Step right up, and climb aboard this fantasy hypothetical scenario. Aren’t all hypotheticals sort of fantasies? Sure. Carrying on then.

So you’ve been a good little fantasy drafter, and you selected a running back with your fourth overall pick, maybe C.J. Spiller or Marshawn Lynch. Really, once you get past Adrian Peterson at first overall (if there’s anyone who questions his status as the consensus No. 1 guy, could you please sign up for all of my leagues now? Thanks), about eight running backs could immediately follow, and they’re all interchangeable. Maybe you rightfully like Spiller more than, say, LeSean McCoy, but you’ll be satisfied with either.

Alright, great. But here’s where our hypothetical fun time that’s very possible takes a turn. You’re now on the clock in the back half of the second round in a 12-team league, and while you know that to maintain your fantasy boyscout image you must abide by the cardinal rule and take two running backs to start every draft, a problem of sex appeal presents itself.

Since early running back aggression is a pretty big thing, ideal late second round RB2 targets like Chris Johnson, Maurice Jones-Drew, and Matt Forte are all gone, and if you’re forced to settle for ilk like DeMarco Murray or Darren McFadden, you know waiting to do that a few picks later in the third is better value. You’ve decided to be bold and brave, and snatch a beastly wide receiver.

Awesome, and that’s some pretty quick and innovative thinking (not really). By now, Calvin Johnson, A.J. Green, and Dez Bryant are gone, and you notice that both of the Falcons’ stallions — Julio Jones and Roddy White — are still on the board. You immediately pounce on Jones, because¬†you’re a dirty conformist and that’s what all the pre-draft ADPs told you to do. But why?

Although it’s generally small, the ADP gap thus far between Jones and White is still significant at such an early point in the draft. Jones is consistently on top, but the distance between the two varies. For a wide range, I perused the sample on four different sites, and found this:

  • Fantasy Football Calculator: Jones (20.3), White (31.9)
  • ESPN: Jones (21.9), White (29.0)
  • Yahoo: Jones (18.9), White (27.1)
  • My Fantasy League: Jones (16.6), White (32.8)

The gap is exaggerated the most by the dedicated degenerates at My Fantasy League, and if we compile all four, on average there’s a difference of 10.8 spots between where Jones is drafted, and where White follows. In 10-team leagues that’s a full round, and it’s just shy of that in 12 teamers. So I’ll ask again: why?

I get it. At 24, Jones is much younger and he’s therefore ascending, while at 31 White has likely plateaued. But for him that peak is a consistently productive one, and despite his somewhat advanced age and high usage, there are no injury concerns whatsoever. The next game White misses will be his first missed game in his entire eight-year career. He’s also had six straight +1,000-yard seasons, and if we hone in more recently, here are his averages over the past three years: 167.3 targets, 102.3 receptions, 1,345.3 yards, 8.3 touchdowns.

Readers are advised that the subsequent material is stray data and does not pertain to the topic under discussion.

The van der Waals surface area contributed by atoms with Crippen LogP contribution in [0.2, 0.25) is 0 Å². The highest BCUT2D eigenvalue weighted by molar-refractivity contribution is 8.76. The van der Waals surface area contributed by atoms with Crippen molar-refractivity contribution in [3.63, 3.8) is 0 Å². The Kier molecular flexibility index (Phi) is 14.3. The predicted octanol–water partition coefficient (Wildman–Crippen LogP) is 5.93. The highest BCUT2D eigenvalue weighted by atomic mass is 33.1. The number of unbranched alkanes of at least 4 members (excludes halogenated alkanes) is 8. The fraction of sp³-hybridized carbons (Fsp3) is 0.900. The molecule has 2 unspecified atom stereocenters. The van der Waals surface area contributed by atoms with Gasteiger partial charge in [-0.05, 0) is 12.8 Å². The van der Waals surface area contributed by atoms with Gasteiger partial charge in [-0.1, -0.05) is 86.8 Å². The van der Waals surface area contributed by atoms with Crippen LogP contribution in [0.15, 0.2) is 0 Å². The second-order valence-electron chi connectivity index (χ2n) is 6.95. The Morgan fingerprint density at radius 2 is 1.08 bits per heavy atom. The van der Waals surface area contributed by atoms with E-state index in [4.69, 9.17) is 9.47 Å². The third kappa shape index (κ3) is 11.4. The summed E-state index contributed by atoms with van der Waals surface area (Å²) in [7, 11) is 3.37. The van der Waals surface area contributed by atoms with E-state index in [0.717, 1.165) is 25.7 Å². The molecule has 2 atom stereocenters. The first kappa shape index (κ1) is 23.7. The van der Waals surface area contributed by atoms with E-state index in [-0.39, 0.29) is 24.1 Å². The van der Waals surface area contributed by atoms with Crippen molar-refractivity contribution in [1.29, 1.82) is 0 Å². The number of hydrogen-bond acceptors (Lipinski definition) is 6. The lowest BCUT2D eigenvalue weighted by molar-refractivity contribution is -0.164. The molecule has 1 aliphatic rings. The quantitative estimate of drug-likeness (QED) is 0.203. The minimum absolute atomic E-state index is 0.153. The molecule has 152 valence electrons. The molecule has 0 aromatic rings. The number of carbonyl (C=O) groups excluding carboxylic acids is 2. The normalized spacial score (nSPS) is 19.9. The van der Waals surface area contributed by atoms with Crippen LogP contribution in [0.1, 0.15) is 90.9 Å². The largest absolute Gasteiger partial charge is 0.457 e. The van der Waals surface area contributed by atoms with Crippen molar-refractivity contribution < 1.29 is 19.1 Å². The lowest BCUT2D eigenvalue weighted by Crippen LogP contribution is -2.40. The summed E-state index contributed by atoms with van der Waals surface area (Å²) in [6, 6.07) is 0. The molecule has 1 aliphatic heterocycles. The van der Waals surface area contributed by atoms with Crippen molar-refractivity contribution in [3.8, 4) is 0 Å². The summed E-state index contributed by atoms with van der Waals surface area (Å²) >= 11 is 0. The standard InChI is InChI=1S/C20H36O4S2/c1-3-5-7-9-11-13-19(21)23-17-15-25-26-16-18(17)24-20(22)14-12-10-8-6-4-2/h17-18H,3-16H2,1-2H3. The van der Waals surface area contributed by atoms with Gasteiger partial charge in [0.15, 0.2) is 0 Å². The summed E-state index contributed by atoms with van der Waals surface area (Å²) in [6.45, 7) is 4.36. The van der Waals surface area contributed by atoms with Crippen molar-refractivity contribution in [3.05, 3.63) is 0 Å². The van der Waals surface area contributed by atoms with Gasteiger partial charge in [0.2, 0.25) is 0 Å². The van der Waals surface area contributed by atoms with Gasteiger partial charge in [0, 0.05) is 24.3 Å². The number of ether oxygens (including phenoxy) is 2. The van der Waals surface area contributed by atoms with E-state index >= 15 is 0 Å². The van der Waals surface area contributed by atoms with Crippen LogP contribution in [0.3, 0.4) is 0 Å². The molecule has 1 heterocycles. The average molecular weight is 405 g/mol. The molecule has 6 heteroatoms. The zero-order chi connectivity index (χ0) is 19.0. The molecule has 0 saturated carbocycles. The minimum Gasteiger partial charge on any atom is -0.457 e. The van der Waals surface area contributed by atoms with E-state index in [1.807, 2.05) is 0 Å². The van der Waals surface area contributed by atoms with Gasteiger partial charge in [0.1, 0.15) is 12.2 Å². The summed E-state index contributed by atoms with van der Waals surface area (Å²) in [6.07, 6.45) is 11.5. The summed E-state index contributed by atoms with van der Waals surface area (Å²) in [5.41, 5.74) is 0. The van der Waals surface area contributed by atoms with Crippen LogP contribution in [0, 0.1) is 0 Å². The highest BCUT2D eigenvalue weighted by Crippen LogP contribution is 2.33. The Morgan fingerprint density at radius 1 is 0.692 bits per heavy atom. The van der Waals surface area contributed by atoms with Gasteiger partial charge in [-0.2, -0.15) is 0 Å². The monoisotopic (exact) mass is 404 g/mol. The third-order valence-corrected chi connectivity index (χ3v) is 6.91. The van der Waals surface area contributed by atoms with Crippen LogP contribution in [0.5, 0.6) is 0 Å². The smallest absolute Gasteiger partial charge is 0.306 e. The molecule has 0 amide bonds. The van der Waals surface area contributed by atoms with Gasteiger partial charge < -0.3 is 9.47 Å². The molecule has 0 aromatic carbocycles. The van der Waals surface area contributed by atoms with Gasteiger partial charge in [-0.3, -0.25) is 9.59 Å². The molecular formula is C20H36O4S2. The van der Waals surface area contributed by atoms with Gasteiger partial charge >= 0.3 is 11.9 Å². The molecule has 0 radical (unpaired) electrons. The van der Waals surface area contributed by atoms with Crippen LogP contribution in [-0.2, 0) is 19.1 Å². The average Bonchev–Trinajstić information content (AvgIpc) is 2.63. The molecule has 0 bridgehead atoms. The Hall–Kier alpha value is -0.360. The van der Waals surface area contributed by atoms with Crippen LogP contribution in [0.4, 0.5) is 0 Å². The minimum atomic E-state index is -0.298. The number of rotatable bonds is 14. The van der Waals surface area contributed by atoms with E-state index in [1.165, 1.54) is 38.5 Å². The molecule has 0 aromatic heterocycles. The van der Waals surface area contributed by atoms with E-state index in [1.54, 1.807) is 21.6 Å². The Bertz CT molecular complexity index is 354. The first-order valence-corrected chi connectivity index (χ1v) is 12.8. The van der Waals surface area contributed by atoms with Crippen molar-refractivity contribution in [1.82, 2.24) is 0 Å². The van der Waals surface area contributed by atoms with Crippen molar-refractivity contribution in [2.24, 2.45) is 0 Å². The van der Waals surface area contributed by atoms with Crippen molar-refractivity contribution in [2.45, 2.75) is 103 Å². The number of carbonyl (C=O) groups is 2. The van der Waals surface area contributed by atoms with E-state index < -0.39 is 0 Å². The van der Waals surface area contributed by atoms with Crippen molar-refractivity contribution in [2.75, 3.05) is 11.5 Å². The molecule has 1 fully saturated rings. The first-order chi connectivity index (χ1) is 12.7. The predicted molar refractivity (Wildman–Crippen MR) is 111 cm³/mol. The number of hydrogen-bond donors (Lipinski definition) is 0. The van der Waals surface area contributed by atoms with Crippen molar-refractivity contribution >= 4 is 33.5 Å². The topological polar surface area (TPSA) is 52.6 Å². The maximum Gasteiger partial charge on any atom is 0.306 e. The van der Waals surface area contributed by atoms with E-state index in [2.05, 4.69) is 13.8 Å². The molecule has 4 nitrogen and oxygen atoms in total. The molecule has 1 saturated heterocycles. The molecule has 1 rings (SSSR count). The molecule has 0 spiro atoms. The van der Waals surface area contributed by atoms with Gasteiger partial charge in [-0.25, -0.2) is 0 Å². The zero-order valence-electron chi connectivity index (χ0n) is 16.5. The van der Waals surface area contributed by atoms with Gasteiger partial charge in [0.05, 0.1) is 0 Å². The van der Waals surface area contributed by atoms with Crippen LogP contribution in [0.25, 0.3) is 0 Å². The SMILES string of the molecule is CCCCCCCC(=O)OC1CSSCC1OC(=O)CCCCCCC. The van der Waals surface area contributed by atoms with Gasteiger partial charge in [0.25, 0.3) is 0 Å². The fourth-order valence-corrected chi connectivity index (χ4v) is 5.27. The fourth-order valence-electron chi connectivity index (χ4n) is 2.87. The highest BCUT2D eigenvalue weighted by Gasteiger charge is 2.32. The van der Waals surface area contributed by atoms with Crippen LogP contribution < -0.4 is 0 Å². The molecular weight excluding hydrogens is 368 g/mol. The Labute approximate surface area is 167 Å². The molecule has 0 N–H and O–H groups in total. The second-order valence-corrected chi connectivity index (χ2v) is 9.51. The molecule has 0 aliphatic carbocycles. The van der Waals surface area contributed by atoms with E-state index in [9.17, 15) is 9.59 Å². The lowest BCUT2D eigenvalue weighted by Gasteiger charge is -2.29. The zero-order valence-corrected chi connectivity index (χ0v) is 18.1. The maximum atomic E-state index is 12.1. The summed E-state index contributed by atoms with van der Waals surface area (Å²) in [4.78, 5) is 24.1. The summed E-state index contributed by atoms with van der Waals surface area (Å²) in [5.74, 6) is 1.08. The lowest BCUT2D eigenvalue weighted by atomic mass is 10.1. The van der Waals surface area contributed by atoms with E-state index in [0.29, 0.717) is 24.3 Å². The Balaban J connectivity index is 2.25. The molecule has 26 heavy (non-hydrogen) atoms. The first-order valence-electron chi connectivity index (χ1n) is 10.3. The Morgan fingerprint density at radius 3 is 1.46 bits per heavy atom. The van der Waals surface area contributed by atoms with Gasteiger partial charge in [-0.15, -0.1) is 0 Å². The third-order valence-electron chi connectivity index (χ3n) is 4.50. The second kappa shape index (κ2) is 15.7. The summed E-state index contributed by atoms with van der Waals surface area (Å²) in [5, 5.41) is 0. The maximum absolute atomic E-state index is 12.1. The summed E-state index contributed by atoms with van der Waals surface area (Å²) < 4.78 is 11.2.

What’s concerning about White is that target number and its gradual fall, which could signify a shift in how footballs are distributed by Matt Ryan. Jones may not be on top yet, but at the very least he’s inching much closer towards a near even split. Although White’s 143 targets in 2012 were plenty and enough to rank him among the league’s top 15 most used pass catchers (11th), that volume was much lower than his 2011 usage, when he finished with a career high 180 targets.

A fall of nearly 40 is troubling, just as Jones’ rise from 95 to 128 is encouraging. Perhaps in Year 1 for Jones we didn’t see the true scattering of targets that was intended when he missed three games, and was limited in others.

Jones also has superior leaping ability which makes him a greater red-zone threat, though for at least one more year Tony Gonzalez will vacuum back most of those looks. Remember when he did this just because he could?

Yet still, the red-zone advantage is minimal, and touchdowns are always volatile while fluctuating from year-to-year anyway. Even with a difference in touchdowns last year (10-7 for Jones) that amounted to 18 fantasy points in Jones’ favor, the two finished with a nearly identical overall point total (Jones: 173.5, White: 171.5).

Continuing the search for separation, we can’t find it in efficiency, or the production per opportunity. Jones averaged a half yard more per catch, which is…something. But then when we break that down further and see how much they each averaged per target — and therefore how much they produced with each opportunity — Jones had 9.4 yards, while White finished with…9.4.

But there is one metric with true dominance: yards after the catch. With his greater speed, Jones is often utilized on crossing routes, and plays designed to get him in the open field where he can eat up yardage. That’s why in 2012 he had 486 YAC, good enough for 11th in the league, while White was much further back in 33rd with 346.

Obviously, there’s no wrong choice here, and there never really is in any of these Who Ya Got? posts in which I argue with myself. Usually, though, there’s a better choice, or a choice that’s more right. I’m not sure that exists here either.

Outside of the fascination with youth and the unrelenting urge to invest in potential and some great unknown, I’m also not sure why there’s, on average, a gap of nearly a full round between two elite receivers in a vertical offense that attempted 615 passes last year.